STATUS participants who tested HIV positive in all models were given a Project STATUS Care and Treatment Referral Card and encouraged to access on-site HIV care. The 3 HTC models are described below.
Model A: Health care providers referred eligible patients to on-site VCT services after clinical consultation. For age eligible patients, test eligibility was determined by the health care provider during the consultation. Test eligibility and referral to VCT were documented on the PEF by the provider, who referred test-eligible patients to VCT at the end of the consultation. For patients who went to VCT after their consultation, the VCT counselor documented whether they offered the patient HTC, whether they tested the patient, and the result. Patients testing HIV positive were referred to on-site HIV care by the VCT counselor, who also recorded referral data on the PEF.
Model B: All OPD patients in the waiting area heard a group talk that included HIV information. Eligible patients were offered HTC during clinical consultation. Test eligibility of age eligible patients was determined by the health care provider, who also recommended and provided HTC during the consultation. The provider referred HIV positive patients to on-site HIV care and documented all testing and referral data on the PEF.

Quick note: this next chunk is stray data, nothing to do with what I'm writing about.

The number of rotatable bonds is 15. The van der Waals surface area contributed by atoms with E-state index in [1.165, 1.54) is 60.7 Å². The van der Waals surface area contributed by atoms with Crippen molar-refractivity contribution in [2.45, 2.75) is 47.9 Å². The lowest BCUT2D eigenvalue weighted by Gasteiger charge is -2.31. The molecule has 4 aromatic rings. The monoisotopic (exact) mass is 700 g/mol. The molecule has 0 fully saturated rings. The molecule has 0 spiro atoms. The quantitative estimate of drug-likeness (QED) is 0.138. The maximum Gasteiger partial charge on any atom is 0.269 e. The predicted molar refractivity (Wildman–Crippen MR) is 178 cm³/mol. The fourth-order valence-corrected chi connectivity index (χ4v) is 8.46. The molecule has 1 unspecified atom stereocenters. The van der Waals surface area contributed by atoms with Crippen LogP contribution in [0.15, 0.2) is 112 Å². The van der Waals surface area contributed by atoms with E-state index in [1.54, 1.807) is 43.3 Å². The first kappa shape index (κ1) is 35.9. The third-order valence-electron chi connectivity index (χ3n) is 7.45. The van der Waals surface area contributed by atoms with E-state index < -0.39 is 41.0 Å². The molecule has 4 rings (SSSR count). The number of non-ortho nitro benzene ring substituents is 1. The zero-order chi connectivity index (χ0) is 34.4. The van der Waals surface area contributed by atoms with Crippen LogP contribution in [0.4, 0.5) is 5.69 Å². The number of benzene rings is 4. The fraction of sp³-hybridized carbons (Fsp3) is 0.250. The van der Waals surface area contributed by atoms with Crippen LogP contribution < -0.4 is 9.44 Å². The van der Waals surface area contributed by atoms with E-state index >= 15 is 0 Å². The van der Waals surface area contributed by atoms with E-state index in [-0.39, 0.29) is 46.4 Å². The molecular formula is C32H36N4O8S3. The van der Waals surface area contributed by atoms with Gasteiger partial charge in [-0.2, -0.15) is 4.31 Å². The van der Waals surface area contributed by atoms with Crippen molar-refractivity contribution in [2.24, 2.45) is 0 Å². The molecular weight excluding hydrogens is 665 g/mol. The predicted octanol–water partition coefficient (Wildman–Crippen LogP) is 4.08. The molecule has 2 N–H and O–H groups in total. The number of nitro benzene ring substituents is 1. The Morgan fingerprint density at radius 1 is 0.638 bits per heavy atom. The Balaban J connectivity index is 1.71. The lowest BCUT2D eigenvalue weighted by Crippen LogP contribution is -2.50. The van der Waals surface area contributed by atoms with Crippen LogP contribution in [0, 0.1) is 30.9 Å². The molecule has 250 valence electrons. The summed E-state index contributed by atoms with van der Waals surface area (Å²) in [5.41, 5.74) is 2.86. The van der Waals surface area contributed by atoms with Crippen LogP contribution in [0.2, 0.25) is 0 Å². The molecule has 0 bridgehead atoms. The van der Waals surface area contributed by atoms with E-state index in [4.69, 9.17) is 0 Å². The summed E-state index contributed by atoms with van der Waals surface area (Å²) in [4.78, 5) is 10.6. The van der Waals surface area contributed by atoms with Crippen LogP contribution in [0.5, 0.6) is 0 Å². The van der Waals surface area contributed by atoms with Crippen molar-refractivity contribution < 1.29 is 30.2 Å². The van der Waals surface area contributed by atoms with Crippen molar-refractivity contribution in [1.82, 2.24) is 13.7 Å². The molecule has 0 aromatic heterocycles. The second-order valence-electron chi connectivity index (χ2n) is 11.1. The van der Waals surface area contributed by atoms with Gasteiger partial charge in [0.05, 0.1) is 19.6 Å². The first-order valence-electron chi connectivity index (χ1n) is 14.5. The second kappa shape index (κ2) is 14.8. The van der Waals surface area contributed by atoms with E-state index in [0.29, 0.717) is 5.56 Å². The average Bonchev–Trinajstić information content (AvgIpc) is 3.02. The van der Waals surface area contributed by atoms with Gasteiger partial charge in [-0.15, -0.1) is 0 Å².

Model C: Eligible patients were offered and provided HTC before clinical consultation. Age eligible patients were sent to a waiting area separate from non–age eligible patients, where the age eligible patients heard a group talk about HIV. These patients were encouraged to be tested for HIV by a nurse or lay counselor before their clinical consultation and assured they would not lose their place in the queue to see the provider. Patients who chose to see the counselor had test eligibility determined by the counselor and were offered and provided HTC by the counselor before their consultation. Persons who tested HIV positive were informed of their result by the counselor, who documented all eligibility and testing data on the PEF. The OPD provider reviewed patients' PEFs during the clinical consultation and referred HIV positive patients to on-site HIV care after the consultation. The provider documented referral data on the PEF.